One of the biggest issues facing developers of reusable libraries is backward compatibility. When you get to work on version 2.0 or later, you will inevitably regret some of the choices you made in the previous version. Typical issues include:
- We should have named this method XXX instead.
- This should have been a method, not a property.
- We should have put these types in their own namespace.
- We should have used an enum instead of a bool for that parameter.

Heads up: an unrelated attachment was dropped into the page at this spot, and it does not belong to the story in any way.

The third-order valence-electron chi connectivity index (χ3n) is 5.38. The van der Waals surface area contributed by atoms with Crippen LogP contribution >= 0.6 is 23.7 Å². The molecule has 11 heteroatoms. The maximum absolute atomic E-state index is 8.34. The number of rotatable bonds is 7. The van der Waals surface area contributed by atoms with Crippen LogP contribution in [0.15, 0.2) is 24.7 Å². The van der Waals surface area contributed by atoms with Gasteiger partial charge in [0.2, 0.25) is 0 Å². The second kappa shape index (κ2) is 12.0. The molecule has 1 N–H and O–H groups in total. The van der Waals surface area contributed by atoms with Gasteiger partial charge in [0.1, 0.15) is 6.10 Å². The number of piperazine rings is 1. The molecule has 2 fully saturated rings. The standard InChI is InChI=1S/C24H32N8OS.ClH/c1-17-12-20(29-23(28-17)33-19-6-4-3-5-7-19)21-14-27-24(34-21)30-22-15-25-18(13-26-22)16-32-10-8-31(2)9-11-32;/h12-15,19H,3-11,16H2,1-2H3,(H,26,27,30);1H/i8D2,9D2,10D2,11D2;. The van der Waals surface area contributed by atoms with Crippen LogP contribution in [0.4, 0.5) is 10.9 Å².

Unfortunately, fixing any of these issues could break existing code. Even though you may have very good reasons to change the API, your customers won’t be happy.
I read a suggestion recently to use the Obsolete attribute to aid in the conversion. This class has a Message property that can be used to inform the user of the recommended alternative.
Now, wouldn’t it be nice if, in addition to this message, you could specify the required changes in a formal manner using attributes. With Visual Studio 2005’s refactoring support, it should then be relatively easy to write an add-in that interprets this information and performs the necessary changes for you. This would work only for relatively simple modifications. But it would still be a big help, and make the transition to compliant code a lot easier.